BOBBY ROBSON and I both played for the same football team.
The club, Langley Park Juniors, stands at the end of the road out of the County Durham village where Robson grew up. In my teens I could almost see it from my bedroom window in the hilltop village above.
Bobby joined the club in 1944 at the age of 11 and within four years was an inside-forward in the Under-18 side. He left at 17 to turn professional with Fulham.
I had five minutes as a substitute full-back in a trial game in 1972. I left with a brief word of thanks for turning up.
By then Bobby was a former England international and the (not yet very successful) manager of Ipswich. By the time I moved, ten years later, to the village of Sacriston, where Bobby was born, his Town side were the UEFA Cup holders.
Like Robson, I was in my mid-thirties when I arrived in Suffolk and began establishing roots there. He’d moved on by then, adding to his CV the Dutch league title, the Portuguese Cup and honourable defeats in the late stages of two World Cups.
More honours were to follow – the Portuguese title twice with Porto, the Spanish Super Cup, Copa del Rey and European Cup Winners’ Cup with Barcelona.
None, though – perhaps significantly – with the club he and I both supported as boys and which he was finally to manage from 1999 to 2004.
Lack of success, however, is relative. Bobby’s last three seasons in charge of Newcastle United saw them finish fourth, third, then fifth in the Premier League.
In racing terms, the subsequent five years have thoroughly franked Robson’s form. They have brought the Geordies an astonishing 11 different managers and a constant reminder of what real failure is.
The contrast between Bobby’s unfailing dignity and gentlemanliness and the undignified state of the club ever since his ungentlemanly sacking no doubt heightened the sense of love and loss felt in the North East at his death.
Despite the way our lives have entwined, I met Bobby only once, in the early 1990s.
I was sports editor of the Sunderland Echo when he brought his Sporting Lisbon side to play a pre-season friendly at Roker Park. I went to watch them train and spent half an hour standing with Bobby on the touchline.
No particular anecdote, no revealing quote, stands out. I simply remember that he was warm, friendly, interested and interesting. A man (unlike many in football) with no unnecessary airs or graces. A gentleman in all the best senses of that term.
I found him, in other words, just as everyone else seems to have done throughout his life.
I have never come across anyone who had a bad word to say about Bobby – and there aren’t too many top football folk you can say that about.
I have heard it said that he was a lucky manager, and maybe there’s something in that.
Lucky to have been given so long to learn his trade at Ipswich, lucky in the coaches he worked with. Lucky, at both his World Cups, to be forced into team changes that turned out to be crucial improvements.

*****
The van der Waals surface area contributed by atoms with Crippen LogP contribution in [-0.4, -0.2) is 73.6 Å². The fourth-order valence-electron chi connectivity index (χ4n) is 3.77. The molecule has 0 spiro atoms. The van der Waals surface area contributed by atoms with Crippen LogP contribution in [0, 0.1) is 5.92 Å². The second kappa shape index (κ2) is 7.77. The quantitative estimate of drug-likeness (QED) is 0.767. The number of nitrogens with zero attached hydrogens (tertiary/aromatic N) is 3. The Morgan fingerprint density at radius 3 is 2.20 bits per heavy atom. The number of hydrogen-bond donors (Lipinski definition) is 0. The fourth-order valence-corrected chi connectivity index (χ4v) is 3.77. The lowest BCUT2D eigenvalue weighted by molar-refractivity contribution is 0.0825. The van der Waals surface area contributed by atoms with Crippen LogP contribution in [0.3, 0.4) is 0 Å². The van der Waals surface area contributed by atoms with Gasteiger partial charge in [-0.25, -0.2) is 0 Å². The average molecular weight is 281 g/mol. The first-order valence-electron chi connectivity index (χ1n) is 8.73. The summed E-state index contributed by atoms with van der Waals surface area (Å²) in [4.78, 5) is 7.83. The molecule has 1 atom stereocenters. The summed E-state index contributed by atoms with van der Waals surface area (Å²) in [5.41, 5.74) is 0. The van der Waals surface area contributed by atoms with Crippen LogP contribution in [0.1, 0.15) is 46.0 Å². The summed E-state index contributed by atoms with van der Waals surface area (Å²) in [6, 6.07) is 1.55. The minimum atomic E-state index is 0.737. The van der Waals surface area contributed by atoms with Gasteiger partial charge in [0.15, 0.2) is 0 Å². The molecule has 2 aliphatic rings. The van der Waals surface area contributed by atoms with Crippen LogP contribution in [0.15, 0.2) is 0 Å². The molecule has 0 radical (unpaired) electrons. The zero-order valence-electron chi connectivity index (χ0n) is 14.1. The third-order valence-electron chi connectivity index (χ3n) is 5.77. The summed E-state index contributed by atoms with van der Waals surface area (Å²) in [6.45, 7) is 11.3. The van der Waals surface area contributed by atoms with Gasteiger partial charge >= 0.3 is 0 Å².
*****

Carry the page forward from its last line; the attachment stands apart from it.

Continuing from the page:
But surely he earned at least part of that luck.
And it can be argued that taking England so close to the final in Italy in 1990 was as great an achievement as Alf Ramsey’s in lifting the trophy at home in 1966.
Perhaps if Robson had been a little less likeable he’d have won more trophies, as both player and manager. But then he wouldn’t have been Bobby, and he might not have won so many friends.
In his late years he moved to that hilltop village where my sister still lives.
She knows little about football and had scant idea who he was, but she too found him a warm and likeable neighbour.
Bobby’s final resting-place is barely a mis-hit shot away from the village green where I played so many kick-about games as a lad.
Despite my respect and affection for him, I found the public reaction to his death – the efflorescence of shirts, scarves and flowers at St James’s Park and on the Portman Road railings – pointless and disturbing.
I am uneasy at best about all this Dianification, whoever it relates to. There seems to have been an inflation of public mourning in recent years that feels somehow un-British.
Nevertheless, I am glad that on Saturday the two clubs I love, as he did, will unite in honouring him.
And I am glad that from now on I will watch my football from the Sir Bobby Robson Stand. It seems appropriate.
SO the government is proposing to cut £2billion from its education budget.
Their plans including “squeezing” teachers’ pay and, incredibly, axing thousands of headteachers, amalgamating schools under “super-heads”.
They say by chopping up to 3,000 posts they can save £250million a year.
Sounds a lot. Until you realise this is the same government that blew 200 times that amount in one go when they bailed out the banking business last year.